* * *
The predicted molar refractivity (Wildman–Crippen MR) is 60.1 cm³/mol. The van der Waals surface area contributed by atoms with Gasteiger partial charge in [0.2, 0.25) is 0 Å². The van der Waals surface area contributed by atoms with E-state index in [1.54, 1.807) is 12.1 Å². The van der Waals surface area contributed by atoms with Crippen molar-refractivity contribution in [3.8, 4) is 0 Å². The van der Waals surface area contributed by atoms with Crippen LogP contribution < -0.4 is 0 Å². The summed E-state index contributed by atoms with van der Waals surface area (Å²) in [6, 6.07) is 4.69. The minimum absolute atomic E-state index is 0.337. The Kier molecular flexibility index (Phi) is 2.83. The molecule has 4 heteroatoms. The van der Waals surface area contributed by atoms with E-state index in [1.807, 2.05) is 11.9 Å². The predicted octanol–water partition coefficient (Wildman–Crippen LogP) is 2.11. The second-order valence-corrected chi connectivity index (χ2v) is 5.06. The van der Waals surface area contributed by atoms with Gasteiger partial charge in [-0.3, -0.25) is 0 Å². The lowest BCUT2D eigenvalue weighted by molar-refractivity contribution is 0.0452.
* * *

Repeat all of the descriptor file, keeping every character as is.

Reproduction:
The predicted molar refractivity (Wildman–Crippen MR) is 60.1 cm³/mol. The van der Waals surface area contributed by atoms with Gasteiger partial charge in [0.2, 0.25) is 0 Å². The van der Waals surface area contributed by atoms with E-state index in [1.54, 1.807) is 12.1 Å². The van der Waals surface area contributed by atoms with Crippen molar-refractivity contribution in [3.8, 4) is 0 Å². The van der Waals surface area contributed by atoms with Crippen LogP contribution < -0.4 is 0 Å². The summed E-state index contributed by atoms with van der Waals surface area (Å²) in [6, 6.07) is 4.69. The minimum absolute atomic E-state index is 0.337. The Kier molecular flexibility index (Phi) is 2.83. The molecule has 4 heteroatoms. The van der Waals surface area contributed by atoms with E-state index in [1.807, 2.05) is 11.9 Å². The predicted octanol–water partition coefficient (Wildman–Crippen LogP) is 2.11. The second-order valence-corrected chi connectivity index (χ2v) is 5.06. The van der Waals surface area contributed by atoms with Gasteiger partial charge in [-0.3, -0.25) is 0 Å². The lowest BCUT2D eigenvalue weighted by molar-refractivity contribution is 0.0452.